China's economy roars ahead as engine for global growth

By Tom Fowdy
0 Comment(s)Print E-mail, April 20, 2021
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Robot arms are used in an assembly line at a plant of the Fuyao Glass Industry Group in Fuqing city, Fujian province, Jan 12, 2021. [Photo/Xinhua]

China's economic indicators for the first quarter of 2021 have been released. At an annualized rate, the economy grew 18.3% from January through to April, facilitating a complete economic recovery as the world deals with the disruption of COVID-19, and consumption reasserts itself, registering the highest tally since 1993. 

In line with the GDP figures, industrial output increased 24.5% from last year, exports by 38.7%, imports 29.2%, retail sales of consumer goods 33.9%, and fixed-asset investment by 25.6%, all positive indicators showing a healthy and resilient economy, which is forecast to end the year up around 8.4% as a whole. 

The impressive resurgence of China's economy is the product of a stable internal environment facilitated by rapid and sustained containment of the COVID-19 pandemic, supply chain resilience and other matching rebound of other major economies. 

Irrespective of geopolitical uncertainties, China continues to remain an engine of global growth and subsequently an integral part of the world recovery. This illustrates why it must continue to promote the country's economic and development strategies, as well as setting a firm example in how to recuperate one's economy in the midst of crisis. 

First of all, China's recovery must be premised on its absolutist and strident pandemic prevention and control strategy, one which has protected national stability and prevented a massive resurgence of the virus. This has certainly paid off. 

A year ago, China suffered a temporary economic hit of 6.8% following the first national lockdown, but through wholesale population spanning testing, strict quarantining and uncompromising transport curbs, the outbreak was quashed and normal life was enabled to resume. 

Since that time, there have been small new pockets of new virus cases in some provinces, but by aggressively enforcing this strategy on a localized scale, China has completely prevented a "second wave" altogether unlike other countries that have been beset again and again. 

This has produced a climate of consistent stability, and given China a head start over the rest of the world on reopening its economy. This, in turn, has allowed China-based supply chains to remain resilient and stable, providing the rest of the world with medical supplies, equipment and now vaccines. 

These circumstances allowed China to ride out a global recession in achieving 2.3% GDP growth in 2020, being the only major economy in the world to do so. Of course, the global economy is interdependent and, in line with this, the recovery in some other countries subsequently drags up China's growth faster as demand for consumer goods pushes up exports.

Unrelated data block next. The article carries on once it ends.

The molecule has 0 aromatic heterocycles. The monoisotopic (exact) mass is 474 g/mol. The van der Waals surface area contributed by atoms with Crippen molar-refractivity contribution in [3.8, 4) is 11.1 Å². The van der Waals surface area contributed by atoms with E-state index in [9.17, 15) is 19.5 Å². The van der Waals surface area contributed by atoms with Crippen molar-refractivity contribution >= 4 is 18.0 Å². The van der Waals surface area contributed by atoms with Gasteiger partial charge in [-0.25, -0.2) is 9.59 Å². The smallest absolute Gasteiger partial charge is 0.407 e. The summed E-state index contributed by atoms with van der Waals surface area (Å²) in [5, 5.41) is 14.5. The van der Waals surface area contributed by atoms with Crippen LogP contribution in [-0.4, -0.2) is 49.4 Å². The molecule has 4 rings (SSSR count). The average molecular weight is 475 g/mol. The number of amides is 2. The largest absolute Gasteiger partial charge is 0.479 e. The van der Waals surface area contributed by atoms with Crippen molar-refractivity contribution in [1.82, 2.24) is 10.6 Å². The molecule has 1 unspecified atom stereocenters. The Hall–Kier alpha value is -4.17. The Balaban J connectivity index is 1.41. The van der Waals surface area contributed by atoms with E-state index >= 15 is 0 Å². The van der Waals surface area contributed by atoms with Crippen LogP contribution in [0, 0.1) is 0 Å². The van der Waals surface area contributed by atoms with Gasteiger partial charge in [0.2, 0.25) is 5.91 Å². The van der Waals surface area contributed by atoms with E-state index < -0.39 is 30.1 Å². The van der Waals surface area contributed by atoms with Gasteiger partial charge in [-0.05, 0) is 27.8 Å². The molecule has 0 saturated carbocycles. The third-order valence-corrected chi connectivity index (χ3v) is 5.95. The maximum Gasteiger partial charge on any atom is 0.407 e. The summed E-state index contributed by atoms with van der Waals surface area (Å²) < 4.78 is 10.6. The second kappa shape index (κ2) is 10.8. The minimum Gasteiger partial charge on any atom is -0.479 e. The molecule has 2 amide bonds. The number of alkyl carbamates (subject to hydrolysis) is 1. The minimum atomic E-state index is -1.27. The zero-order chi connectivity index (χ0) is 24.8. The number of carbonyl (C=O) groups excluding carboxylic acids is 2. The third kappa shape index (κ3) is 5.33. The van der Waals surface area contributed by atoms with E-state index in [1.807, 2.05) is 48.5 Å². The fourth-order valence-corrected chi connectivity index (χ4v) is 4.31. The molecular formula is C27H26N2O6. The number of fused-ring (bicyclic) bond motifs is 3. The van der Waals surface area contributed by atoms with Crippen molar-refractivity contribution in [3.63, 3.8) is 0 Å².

This has been particularly true in nations such as the United States where, despite geopolitical tensions, mutual trade has nonetheless surged. In line with this, a facilitation of normal economic circumstances within China itself also has produced a rebound in local consumer demand and thus a surge in imports, promoting international recovery.

A rolling cycle of global recovery has emerged, with China is at the center adding to its momentum. 

This sets China's economy on an incredible pace for 2021. Of course, this is not without its risks. Things are slightly positive right now, but there is no absolute guarantee the COVID-19 pandemic will completely disappear. While the scenarios in some countries look positive, others continue to be rocked by their highest ever tallies of cases, plunging recovery into uncertainty.

Likewise, constant new mutations of the virus are going to be an ongoing problem for emergent vaccines to keep up with. This will make the global exit from the pandemic not black and white, but patchy and sometimes inconsistent. 

In this case, while the picture is optimistic, the struggle is far from over. However, one thing is certain, and that is China's recovery is simply a scale of "how high?" – as opposed to any fear of falling backwards. 

Beijing has pulled itself out of a COVID-19 global slump with immense efficiency and has done so without having to pump trillions in stimulus into the economy in the way the EU, the U.K. and the U.S. have done. This shows the impressive resilience and certainty of its GDP in going forwards. Irrespective of the global condition, China will continue to be an engine of global growth and prosperity.

Tom Fowdy is a British political and international relations analyst and a graduate of Durham and Oxford universities. He writes on topics pertaining to China, the DPRK, Britain and the U.S. For more information please visit:

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